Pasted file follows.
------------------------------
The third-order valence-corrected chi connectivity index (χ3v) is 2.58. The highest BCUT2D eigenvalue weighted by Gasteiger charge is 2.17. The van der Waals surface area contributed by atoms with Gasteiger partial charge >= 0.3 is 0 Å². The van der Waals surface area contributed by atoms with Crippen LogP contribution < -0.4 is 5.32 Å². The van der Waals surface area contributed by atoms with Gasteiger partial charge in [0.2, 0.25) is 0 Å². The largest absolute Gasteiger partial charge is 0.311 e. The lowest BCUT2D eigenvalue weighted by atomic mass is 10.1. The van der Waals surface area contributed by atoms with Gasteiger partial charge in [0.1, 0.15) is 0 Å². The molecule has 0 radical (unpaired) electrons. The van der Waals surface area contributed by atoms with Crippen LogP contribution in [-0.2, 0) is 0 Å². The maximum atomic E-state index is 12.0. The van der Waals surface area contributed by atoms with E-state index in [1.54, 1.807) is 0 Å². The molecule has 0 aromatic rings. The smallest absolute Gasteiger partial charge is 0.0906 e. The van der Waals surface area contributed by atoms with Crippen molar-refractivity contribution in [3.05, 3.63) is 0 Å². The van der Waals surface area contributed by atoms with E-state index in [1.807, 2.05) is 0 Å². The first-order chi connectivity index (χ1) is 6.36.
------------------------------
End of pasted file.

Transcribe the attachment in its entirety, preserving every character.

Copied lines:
The third-order valence-corrected chi connectivity index (χ3v) is 2.58. The highest BCUT2D eigenvalue weighted by Gasteiger charge is 2.17. The van der Waals surface area contributed by atoms with Gasteiger partial charge >= 0.3 is 0 Å². The van der Waals surface area contributed by atoms with Crippen LogP contribution < -0.4 is 5.32 Å². The van der Waals surface area contributed by atoms with Gasteiger partial charge in [0.2, 0.25) is 0 Å². The largest absolute Gasteiger partial charge is 0.311 e. The lowest BCUT2D eigenvalue weighted by atomic mass is 10.1. The van der Waals surface area contributed by atoms with Gasteiger partial charge in [0.1, 0.15) is 0 Å². The molecule has 0 radical (unpaired) electrons. The van der Waals surface area contributed by atoms with Crippen LogP contribution in [-0.2, 0) is 0 Å². The maximum atomic E-state index is 12.0. The van der Waals surface area contributed by atoms with E-state index in [1.54, 1.807) is 0 Å². The molecule has 0 aromatic rings. The smallest absolute Gasteiger partial charge is 0.0906 e. The van der Waals surface area contributed by atoms with Crippen molar-refractivity contribution in [3.05, 3.63) is 0 Å². The van der Waals surface area contributed by atoms with E-state index in [1.807, 2.05) is 0 Å². The first-order chi connectivity index (χ1) is 6.36.